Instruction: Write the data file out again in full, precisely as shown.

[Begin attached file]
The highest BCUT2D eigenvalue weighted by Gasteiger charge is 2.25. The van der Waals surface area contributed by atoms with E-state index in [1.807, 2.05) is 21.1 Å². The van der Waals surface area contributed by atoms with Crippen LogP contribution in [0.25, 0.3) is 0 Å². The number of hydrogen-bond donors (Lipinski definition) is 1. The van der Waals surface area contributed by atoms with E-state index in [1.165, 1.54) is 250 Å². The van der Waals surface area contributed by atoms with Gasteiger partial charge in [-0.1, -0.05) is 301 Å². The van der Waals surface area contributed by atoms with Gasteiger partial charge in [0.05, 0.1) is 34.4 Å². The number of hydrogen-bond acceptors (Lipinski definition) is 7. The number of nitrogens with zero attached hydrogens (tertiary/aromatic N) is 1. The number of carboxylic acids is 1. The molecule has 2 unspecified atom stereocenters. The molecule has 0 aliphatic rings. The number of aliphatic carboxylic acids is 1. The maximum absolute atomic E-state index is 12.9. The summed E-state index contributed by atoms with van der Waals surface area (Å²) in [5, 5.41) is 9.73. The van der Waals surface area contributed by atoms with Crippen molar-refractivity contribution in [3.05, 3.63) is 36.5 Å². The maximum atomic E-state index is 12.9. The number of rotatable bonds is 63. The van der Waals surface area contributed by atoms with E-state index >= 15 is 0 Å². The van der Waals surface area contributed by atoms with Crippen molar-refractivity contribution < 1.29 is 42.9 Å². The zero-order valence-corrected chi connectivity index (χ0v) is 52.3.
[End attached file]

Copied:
The highest BCUT2D eigenvalue weighted by Gasteiger charge is 2.25. The van der Waals surface area contributed by atoms with E-state index in [1.807, 2.05) is 21.1 Å². The van der Waals surface area contributed by atoms with Crippen LogP contribution in [0.25, 0.3) is 0 Å². The number of hydrogen-bond donors (Lipinski definition) is 1. The van der Waals surface area contributed by atoms with E-state index in [1.165, 1.54) is 250 Å². The van der Waals surface area contributed by atoms with Gasteiger partial charge in [-0.1, -0.05) is 301 Å². The van der Waals surface area contributed by atoms with Gasteiger partial charge in [0.05, 0.1) is 34.4 Å². The number of hydrogen-bond acceptors (Lipinski definition) is 7. The number of nitrogens with zero attached hydrogens (tertiary/aromatic N) is 1. The number of carboxylic acids is 1. The molecule has 2 unspecified atom stereocenters. The molecule has 0 aliphatic rings. The number of aliphatic carboxylic acids is 1. The maximum absolute atomic E-state index is 12.9. The summed E-state index contributed by atoms with van der Waals surface area (Å²) in [5, 5.41) is 9.73. The van der Waals surface area contributed by atoms with Crippen molar-refractivity contribution in [3.05, 3.63) is 36.5 Å². The maximum atomic E-state index is 12.9. The number of rotatable bonds is 63. The van der Waals surface area contributed by atoms with E-state index >= 15 is 0 Å². The van der Waals surface area contributed by atoms with Crippen molar-refractivity contribution < 1.29 is 42.9 Å². The zero-order valence-corrected chi connectivity index (χ0v) is 52.3.